Dur to the draw against Vichit we saw Daorung enter the bout with a 55-5-3 (33) record. He had as many draws as Veeraphol had career bouts, with the challenger entering the bout with a 3-0 (3) record. Sahaprom had only been a professional for 9 months, debuting the previous December and had just 18 rounds of professional experience to his name. His Muay Thai pedigree was incredibly, but this was still an insane match up for such a novice.
Sadly for Daorung he would go on to lose to his countryman here, losing a debated decision to the new, young, upstart who had announced himself on the world stage. This saw Daorung become a world champion in just his 4th bout, 1 off the record held by compatriot Saensak Muangsurin, who amazingly won a world title in his third pro-bout.
Interestingly Daorung would go on to reclaim the title just 13 months later, beating Nana Yaw Konadu for the belt. Konadu had taken it from Veeraphol in Veeraphol's first defense. Sadly for Daorung this reign wasn't a long one, and he lost the title in a rematch with Konadu just 8 months later.
Despite losing the belt in his first defense that wasn't the end of Veeraphol, not by a long shot! In 1998 he won the WBC title, beating Japanese legend Joichiro Tatsuyoshi and would held the title until 2005, making a brilliant 14 defenses of the title before losing the belt to Hozumi Hasegawa. A rematch with Hasegawa saw Veeraphol fail to recapture the title but he was still in the mix all the way up to 2008, losing in an eliminator to Vusi Malinga. His professional career came to an end in 2010, at the age of 41!
Sompoch Harnvichachai vs Kaaj Chartbandit - March 1st 1998
One of the most obscure and low profile Bloodline battles came in 1998 when Sompoch Harnvichachai, the then WBA Light Flyweight title, took on the relatively limited Kaaj Chartbandit, also known as Pornchai Techasinchai or Pornchai Hadao CP. This is one that we suspect few heard of and unfortunately was the final Bloodline Battle of the 1990's.
Coming in Sompoch was looking to make his second defense. He took the the title in December 1996, defeating Keiji Yamaguchi, and made his first defense around 7 months later, beating Sang Chul Lee. That win saw the 22 year old Sompoch move to 18-1 (9). Kaaj on the other hand was a 30 year old challenger sporting a 39-10-1 (11) record. The challenger had fought at a high level before, but not successfully, fighting to a draw with Leo Gamez back in 1994. Kaaj's record was misleading, and he had gone 21-0-1 (5) in his last 22 fights, but on paper he was still a less than stellar challenger.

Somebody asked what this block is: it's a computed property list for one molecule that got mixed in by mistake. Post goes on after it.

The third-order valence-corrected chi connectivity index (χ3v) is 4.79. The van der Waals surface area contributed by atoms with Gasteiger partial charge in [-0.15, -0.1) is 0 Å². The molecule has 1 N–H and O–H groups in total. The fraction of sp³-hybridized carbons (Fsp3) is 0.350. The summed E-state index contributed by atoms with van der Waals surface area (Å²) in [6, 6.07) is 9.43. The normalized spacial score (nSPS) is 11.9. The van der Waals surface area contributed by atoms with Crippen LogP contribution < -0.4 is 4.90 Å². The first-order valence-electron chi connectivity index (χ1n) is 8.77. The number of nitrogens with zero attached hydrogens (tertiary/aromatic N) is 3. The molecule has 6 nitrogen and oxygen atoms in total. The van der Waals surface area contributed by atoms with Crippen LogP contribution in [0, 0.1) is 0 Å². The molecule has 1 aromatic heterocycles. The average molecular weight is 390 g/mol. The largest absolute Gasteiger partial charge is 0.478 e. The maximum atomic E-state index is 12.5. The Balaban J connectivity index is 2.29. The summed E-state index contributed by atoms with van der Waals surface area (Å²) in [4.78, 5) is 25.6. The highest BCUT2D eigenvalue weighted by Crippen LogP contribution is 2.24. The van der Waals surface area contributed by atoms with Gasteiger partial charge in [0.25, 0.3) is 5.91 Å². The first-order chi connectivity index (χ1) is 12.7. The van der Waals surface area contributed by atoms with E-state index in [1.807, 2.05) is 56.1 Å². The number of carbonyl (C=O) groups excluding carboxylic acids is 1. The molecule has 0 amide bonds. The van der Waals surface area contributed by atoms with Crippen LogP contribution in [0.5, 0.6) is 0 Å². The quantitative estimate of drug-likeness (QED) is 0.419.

In the ring Sompoch was too good for his countryman and took a very clear 12 round decision over Kaaj, barely losing a round.
Following the bout Kaaj would fight just once more, losing by stoppage, in 3 rounds, to Medgoen Singsurat just 15 months before Medgoen stopped Manny Pacquiao for the WBC Flyweight, giving Pacquiao his second professional loss.
As for Sompoch he would go on to make 3 more defenses before he was stripped of the title for failing to defend against Rosendo Alvarez in 2000. He would face Alvarez as the challenger in 2002 but come up short against the Nicaraguan, being stopped in the 12th round. His career would continue on until 2007 when he beat Yuki Murai and retired from the sport in his early 30's.
Sadly this was to be the last Bloodline Battle for almost a decade as boxing in Thailand really did go through a bit of a downturn. There was a lack of big name Thai's to act as challengers and a real lack of long term champions for them to face anyway. There were some exceptions, but there wasn't enough to make a Bloodline Battle make sense.
Eagle Den Junlaphan Vs Oleydong Sithsamerchai - November 29th 2007
After a lengthy wait we saw a surge of bloodline battles between 2007 and 2010. The first of those was a big of an oddity with Eagle Den Junlaphan, the then WBC Minimumweight champion, taking on Oleydong Sithsamerchai. This was a really interesting match up for so many reasons.
At the time Den enjoying his second reign as the WBC Minimumweight champion and the highly skilled Thai was looking to make his 4th defense of the title. Although he was a Thai he had carved out his career in Japan and hadn't even fought in Thailand since his 5th professional bout. Since then he gone 13-1 (4) in Japan to compile a career record off 18-1 (6). In the opposite corner was the then 24-0 (9) Oleydong Sithsamerchai, a man who had fought only in Thailand.
With neither man having much power it was likely no surprise to learn that this one went the distance! Throughout the bout the 28 year old Champion seemed the aggressor, coming forward and pressing the action. He was, however, outsped by the 22 year old challenger who looked crisper, more energetic, and sharper, taking a narrow win over the champion.
Sadly this would end Den's career and he would retire from the sport citing a lack of support and being bored with the sport. It seemed very much like he took this fight to try and get the juices going, but it failed. Interestingly he would become a Japanese citizen and lay down roots in Japan.